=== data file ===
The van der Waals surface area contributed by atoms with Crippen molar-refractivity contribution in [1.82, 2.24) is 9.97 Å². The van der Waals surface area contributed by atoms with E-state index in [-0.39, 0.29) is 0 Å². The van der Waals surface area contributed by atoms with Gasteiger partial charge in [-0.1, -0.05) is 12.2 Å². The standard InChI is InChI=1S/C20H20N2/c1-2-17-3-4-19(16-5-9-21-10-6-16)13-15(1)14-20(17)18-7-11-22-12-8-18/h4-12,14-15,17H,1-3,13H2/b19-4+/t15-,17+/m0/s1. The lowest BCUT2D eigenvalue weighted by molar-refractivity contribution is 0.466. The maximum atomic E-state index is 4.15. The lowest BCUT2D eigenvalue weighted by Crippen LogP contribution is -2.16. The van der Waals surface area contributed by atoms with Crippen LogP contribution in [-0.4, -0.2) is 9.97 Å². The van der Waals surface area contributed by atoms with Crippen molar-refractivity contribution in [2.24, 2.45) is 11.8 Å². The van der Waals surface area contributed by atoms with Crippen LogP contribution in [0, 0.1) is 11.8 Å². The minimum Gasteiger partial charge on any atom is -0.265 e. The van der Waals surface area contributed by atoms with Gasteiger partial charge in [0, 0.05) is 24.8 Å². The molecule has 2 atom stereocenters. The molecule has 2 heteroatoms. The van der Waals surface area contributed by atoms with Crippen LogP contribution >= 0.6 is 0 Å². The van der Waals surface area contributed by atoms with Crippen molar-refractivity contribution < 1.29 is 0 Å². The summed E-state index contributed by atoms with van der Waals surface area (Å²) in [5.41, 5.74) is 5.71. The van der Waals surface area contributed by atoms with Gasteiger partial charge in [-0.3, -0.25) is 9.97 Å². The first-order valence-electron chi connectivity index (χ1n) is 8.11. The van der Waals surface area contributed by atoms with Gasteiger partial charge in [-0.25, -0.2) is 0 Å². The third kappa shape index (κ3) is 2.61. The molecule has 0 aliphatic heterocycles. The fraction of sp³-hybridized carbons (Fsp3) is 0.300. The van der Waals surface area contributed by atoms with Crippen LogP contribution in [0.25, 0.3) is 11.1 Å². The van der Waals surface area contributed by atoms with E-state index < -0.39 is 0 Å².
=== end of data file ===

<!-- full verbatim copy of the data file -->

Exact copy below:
The van der Waals surface area contributed by atoms with Crippen molar-refractivity contribution in [1.82, 2.24) is 9.97 Å². The van der Waals surface area contributed by atoms with E-state index in [-0.39, 0.29) is 0 Å². The van der Waals surface area contributed by atoms with Gasteiger partial charge in [-0.1, -0.05) is 12.2 Å². The standard InChI is InChI=1S/C20H20N2/c1-2-17-3-4-19(16-5-9-21-10-6-16)13-15(1)14-20(17)18-7-11-22-12-8-18/h4-12,14-15,17H,1-3,13H2/b19-4+/t15-,17+/m0/s1. The lowest BCUT2D eigenvalue weighted by molar-refractivity contribution is 0.466. The maximum atomic E-state index is 4.15. The lowest BCUT2D eigenvalue weighted by Crippen LogP contribution is -2.16. The van der Waals surface area contributed by atoms with Crippen LogP contribution in [-0.4, -0.2) is 9.97 Å². The van der Waals surface area contributed by atoms with Crippen molar-refractivity contribution in [2.24, 2.45) is 11.8 Å². The van der Waals surface area contributed by atoms with Crippen LogP contribution in [0, 0.1) is 11.8 Å². The minimum Gasteiger partial charge on any atom is -0.265 e. The van der Waals surface area contributed by atoms with Gasteiger partial charge in [0, 0.05) is 24.8 Å². The molecule has 2 atom stereocenters. The molecule has 2 heteroatoms. The van der Waals surface area contributed by atoms with Crippen LogP contribution >= 0.6 is 0 Å². The van der Waals surface area contributed by atoms with Crippen molar-refractivity contribution < 1.29 is 0 Å². The summed E-state index contributed by atoms with van der Waals surface area (Å²) in [5.41, 5.74) is 5.71. The van der Waals surface area contributed by atoms with Gasteiger partial charge in [-0.3, -0.25) is 9.97 Å². The first-order valence-electron chi connectivity index (χ1n) is 8.11. The van der Waals surface area contributed by atoms with Gasteiger partial charge in [-0.25, -0.2) is 0 Å². The third kappa shape index (κ3) is 2.61. The molecule has 0 aliphatic heterocycles. The fraction of sp³-hybridized carbons (Fsp3) is 0.300. The van der Waals surface area contributed by atoms with Crippen LogP contribution in [0.25, 0.3) is 11.1 Å². The van der Waals surface area contributed by atoms with E-state index < -0.39 is 0 Å².